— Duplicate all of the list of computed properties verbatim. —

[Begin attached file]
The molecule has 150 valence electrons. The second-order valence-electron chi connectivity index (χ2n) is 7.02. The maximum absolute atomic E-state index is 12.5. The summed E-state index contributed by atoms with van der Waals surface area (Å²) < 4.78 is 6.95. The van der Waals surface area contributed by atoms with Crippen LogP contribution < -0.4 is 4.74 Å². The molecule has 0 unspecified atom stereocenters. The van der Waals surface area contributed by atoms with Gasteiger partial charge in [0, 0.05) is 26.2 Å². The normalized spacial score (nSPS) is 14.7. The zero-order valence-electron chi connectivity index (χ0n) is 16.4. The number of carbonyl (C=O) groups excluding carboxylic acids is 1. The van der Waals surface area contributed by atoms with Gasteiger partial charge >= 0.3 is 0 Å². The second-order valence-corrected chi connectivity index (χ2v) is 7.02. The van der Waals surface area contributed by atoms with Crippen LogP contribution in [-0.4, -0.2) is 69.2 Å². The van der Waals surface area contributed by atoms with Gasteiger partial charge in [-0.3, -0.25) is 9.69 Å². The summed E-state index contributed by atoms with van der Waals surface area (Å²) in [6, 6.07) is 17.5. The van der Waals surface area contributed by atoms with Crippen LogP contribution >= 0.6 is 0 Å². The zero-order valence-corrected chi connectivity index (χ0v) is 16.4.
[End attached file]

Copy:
The molecule has 150 valence electrons. The second-order valence-electron chi connectivity index (χ2n) is 7.02. The maximum absolute atomic E-state index is 12.5. The summed E-state index contributed by atoms with van der Waals surface area (Å²) < 4.78 is 6.95. The van der Waals surface area contributed by atoms with Crippen LogP contribution < -0.4 is 4.74 Å². The molecule has 0 unspecified atom stereocenters. The van der Waals surface area contributed by atoms with Gasteiger partial charge in [0, 0.05) is 26.2 Å². The normalized spacial score (nSPS) is 14.7. The zero-order valence-electron chi connectivity index (χ0n) is 16.4. The number of carbonyl (C=O) groups excluding carboxylic acids is 1. The van der Waals surface area contributed by atoms with Gasteiger partial charge >= 0.3 is 0 Å². The second-order valence-corrected chi connectivity index (χ2v) is 7.02. The van der Waals surface area contributed by atoms with Crippen LogP contribution in [-0.4, -0.2) is 69.2 Å². The van der Waals surface area contributed by atoms with Gasteiger partial charge in [-0.3, -0.25) is 9.69 Å². The summed E-state index contributed by atoms with van der Waals surface area (Å²) in [6, 6.07) is 17.5. The van der Waals surface area contributed by atoms with Crippen LogP contribution >= 0.6 is 0 Å². The zero-order valence-corrected chi connectivity index (χ0v) is 16.4.